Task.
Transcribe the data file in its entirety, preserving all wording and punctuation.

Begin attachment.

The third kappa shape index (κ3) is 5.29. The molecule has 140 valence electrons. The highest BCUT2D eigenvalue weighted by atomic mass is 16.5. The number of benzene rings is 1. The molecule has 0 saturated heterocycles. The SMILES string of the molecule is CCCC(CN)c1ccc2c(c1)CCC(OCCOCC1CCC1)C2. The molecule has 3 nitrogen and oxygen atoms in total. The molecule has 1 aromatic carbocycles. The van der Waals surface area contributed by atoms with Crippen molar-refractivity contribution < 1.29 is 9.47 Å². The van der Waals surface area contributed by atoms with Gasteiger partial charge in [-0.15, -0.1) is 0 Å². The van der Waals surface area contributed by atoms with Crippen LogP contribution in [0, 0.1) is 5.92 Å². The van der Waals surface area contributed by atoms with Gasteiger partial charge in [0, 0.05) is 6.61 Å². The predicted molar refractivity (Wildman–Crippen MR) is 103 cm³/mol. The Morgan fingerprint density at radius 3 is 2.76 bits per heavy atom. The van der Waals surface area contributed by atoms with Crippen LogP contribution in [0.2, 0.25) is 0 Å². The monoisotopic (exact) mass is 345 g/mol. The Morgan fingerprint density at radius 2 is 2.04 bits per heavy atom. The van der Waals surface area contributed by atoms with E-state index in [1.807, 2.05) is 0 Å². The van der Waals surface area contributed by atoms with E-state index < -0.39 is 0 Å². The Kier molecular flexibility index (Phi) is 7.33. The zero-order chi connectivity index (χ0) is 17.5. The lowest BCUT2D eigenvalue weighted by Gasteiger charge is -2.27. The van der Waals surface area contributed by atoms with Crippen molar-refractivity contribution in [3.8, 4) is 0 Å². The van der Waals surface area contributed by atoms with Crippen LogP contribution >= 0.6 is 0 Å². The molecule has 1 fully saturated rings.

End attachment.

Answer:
The third kappa shape index (κ3) is 5.29. The molecule has 140 valence electrons. The highest BCUT2D eigenvalue weighted by atomic mass is 16.5. The number of benzene rings is 1. The molecule has 0 saturated heterocycles. The SMILES string of the molecule is CCCC(CN)c1ccc2c(c1)CCC(OCCOCC1CCC1)C2. The molecule has 3 nitrogen and oxygen atoms in total. The molecule has 1 aromatic carbocycles. The van der Waals surface area contributed by atoms with Crippen molar-refractivity contribution < 1.29 is 9.47 Å². The van der Waals surface area contributed by atoms with Gasteiger partial charge in [-0.15, -0.1) is 0 Å². The van der Waals surface area contributed by atoms with Crippen LogP contribution in [0, 0.1) is 5.92 Å². The van der Waals surface area contributed by atoms with Gasteiger partial charge in [0, 0.05) is 6.61 Å². The predicted molar refractivity (Wildman–Crippen MR) is 103 cm³/mol. The Morgan fingerprint density at radius 3 is 2.76 bits per heavy atom. The van der Waals surface area contributed by atoms with Crippen LogP contribution in [0.2, 0.25) is 0 Å². The monoisotopic (exact) mass is 345 g/mol. The Morgan fingerprint density at radius 2 is 2.04 bits per heavy atom. The van der Waals surface area contributed by atoms with E-state index in [1.807, 2.05) is 0 Å². The van der Waals surface area contributed by atoms with E-state index < -0.39 is 0 Å². The Kier molecular flexibility index (Phi) is 7.33. The zero-order chi connectivity index (χ0) is 17.5. The lowest BCUT2D eigenvalue weighted by Gasteiger charge is -2.27. The van der Waals surface area contributed by atoms with Crippen molar-refractivity contribution in [3.8, 4) is 0 Å². The van der Waals surface area contributed by atoms with Crippen LogP contribution >= 0.6 is 0 Å². The molecule has 1 fully saturated rings.